To the Western mind Bettas embody everything exotic about Thailand . Before Thailand was named Thailand it was known as Siam, therefore the fish was then called “The Siamese Fighting Fish.” The Betta has remained popular on its own merits. But how did this little fish come to America?
As early as 1874 a French ornamental fish breeder by the name of Pierre Carbonnier, began to breed them. This is the same man that introduced the world to the first exotic aquarium fish, the Paradise Fish. Yet it was another aquarium keeper Jeunet that raised a few to maturity in 1892. The fish was originally introduced to France from Indo-China where a French colony existed at that time. Jeunet published a piece in “Agricultural Society of France” magazine describing the fish and his dealings with it. At that time the fish was incorrectly described as Betta pugnax.
From France the fish was introduced to Moscow, and from Moscow to Germany in 1896. Of course the fish at that time were the short finned wild form.
Dr. Hugh M. Smith, who worked as a fishery consultant in Siam from 1923-1935 tried to compile a reliable historical record of the fish. In that work Smith recorded that the first long-finned version of the betta started showing up in and around 1900. However there is something very interesting about this, they were named “pla kat khmer” which means “fish of the land of the Khmer,” which is Cambodia not Thailand (or then Siam.) That name Cambodian’s would follow the fish for many years.
From the American view point the wild short finned Betta was known and even revered very early on. Klee’s “Toy Fish” quotes an article from the “Bulletin” in 1916 that states : “There is a very beautiful and attractive variety of aquarium fish called Betta rubra (As Betta Splendens were called at that time) which comes from distant Siam.” Again the Asian mystique followed: “The natives of Siam greatly enjoy the breeding of these fish and frequently hold contests, much the same as cock fighting, betting heavily on the results.”
In Dr. Hugh M. Smith’s research he commented on the Siamese Fighting Fish and it’s interwoven history with the Thai people. He also said that Betta matches as a sport dated back hundreds of years.
However it was Dr. Theodore Cantor who was the first Western scientist to describe the Siamese Fighting Fish. He was a Danish physician, zoologist and botanist . Cantor worked for the British East India Company, and made natural history collections in Penang and Malacca. He reported that in 1840 he had seen a gentleman in Singapore who possessed several Fighting Fish that had been presented by the King of then Siam. He went on to write: “The Siamese are as infatuated with the combats of these fishes as the Malays are with their cock fights, and stake considerable sums and sometimes their own persons and their families. The license of exhibiting fish fights is farmed, and affords a considerable annual revenue to the King of Siam.”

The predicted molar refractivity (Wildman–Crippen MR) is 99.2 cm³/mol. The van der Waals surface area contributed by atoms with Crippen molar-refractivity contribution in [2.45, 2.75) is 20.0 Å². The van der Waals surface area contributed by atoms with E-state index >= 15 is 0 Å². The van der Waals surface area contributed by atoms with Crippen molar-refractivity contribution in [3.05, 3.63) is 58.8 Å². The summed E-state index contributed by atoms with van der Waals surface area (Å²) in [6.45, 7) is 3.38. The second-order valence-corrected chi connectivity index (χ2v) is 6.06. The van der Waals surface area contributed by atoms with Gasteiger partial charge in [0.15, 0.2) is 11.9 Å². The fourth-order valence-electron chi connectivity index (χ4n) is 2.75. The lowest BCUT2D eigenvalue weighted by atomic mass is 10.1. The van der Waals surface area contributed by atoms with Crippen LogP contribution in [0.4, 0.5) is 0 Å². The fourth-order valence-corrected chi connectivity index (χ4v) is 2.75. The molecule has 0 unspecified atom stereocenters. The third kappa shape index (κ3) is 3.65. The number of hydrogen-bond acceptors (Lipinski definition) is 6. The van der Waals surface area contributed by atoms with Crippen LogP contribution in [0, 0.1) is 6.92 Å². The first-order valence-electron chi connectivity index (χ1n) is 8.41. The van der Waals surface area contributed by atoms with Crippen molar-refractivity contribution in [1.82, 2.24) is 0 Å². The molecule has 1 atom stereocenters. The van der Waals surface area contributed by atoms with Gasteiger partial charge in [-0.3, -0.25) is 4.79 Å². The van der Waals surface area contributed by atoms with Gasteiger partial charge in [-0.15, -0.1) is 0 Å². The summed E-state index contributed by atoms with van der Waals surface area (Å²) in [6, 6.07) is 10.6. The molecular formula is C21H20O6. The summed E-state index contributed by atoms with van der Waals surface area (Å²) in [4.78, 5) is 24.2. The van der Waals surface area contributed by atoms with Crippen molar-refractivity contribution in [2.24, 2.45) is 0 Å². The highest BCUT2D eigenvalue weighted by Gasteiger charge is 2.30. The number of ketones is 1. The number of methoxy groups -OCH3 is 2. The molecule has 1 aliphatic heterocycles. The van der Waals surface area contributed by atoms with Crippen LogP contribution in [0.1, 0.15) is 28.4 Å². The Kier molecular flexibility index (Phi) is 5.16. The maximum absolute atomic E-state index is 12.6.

Real Estate, heirlooms, even servants changed hands because of the outcome of two fighting fish.
“Names have power.”— Rick Riordan.
The name of the fish was a constant problem in the early days both scientifically and in the main stream hobby. Early on the fish was named Betta pugnax. In 1909 Dr. Tate Regan of the British Museum published a revision of the family Anabantidae. It was Regan that gave it the scientific name used down to this day Betta splendens.
Betta – “beautiful warrior” and Splendens – “gleaming, shiny“.
Blue long-fin bettas began finding their way into Germany in 1920 by importer Eimecke. It is of interest that the importer Eimecke sites Cambodia as the country of origin, not Siam. It was not until 1926 that the first “veil tailed” Bettas were introduced into all of Europe. These were unlike any other Bettas ever seen! Bettas had long been admired as different. Yet, it was not their beauty alone, per say, that set them apart. Now the fish were like live flowers, a thing of beauty.
In October of 1927 the new veil tailed Betta would come to America. Once again the name of the fish would be a point of great confusion for many years.
Frank Locke of San Francisco was a very important early hobbyist on the west coast. A mechanic by trade, he had a lot to do with Angelfish imports into California. In 1927 he brought the first imports of Betta splenden veiltails to America. In that same year a few importers brought bettas into the country, but in the end Locke proved to be first.
Once in the states the fish became a hit instantly. But there was a problem. The problem was that Locke thought he had two different fish. He had both a dark variety and a creamy red one. In fact some time later George Myer wrote: “When I arrived (at Locke’s hatchery), he ushered me toward a row of battery jars atop his tanks. There in the jars swam a row of the most remarkable fighting fishes I had ever seen. Both the dark (Siamese) and the light (Cambodian) varieties were represented, though neither Locke nor I then knew what they were. They had come off a ship three days before, and the man who brought them from Singapore said that they came from Bangkok, Siam.”
The ones thought to be Cambodians were creamy colored with a red under coat. The others were dark. The name Cambodian was not slow to leave. As a young boy in the 1980’s I remember the name and being confused. Did I have betta Splendens or betta Cambodian? Old aquarium books stick around and add to the mistaken ideas. With a little time, patience, and a little common sense the matter was resolved and we ended up with just good ol’ Betta splendens.
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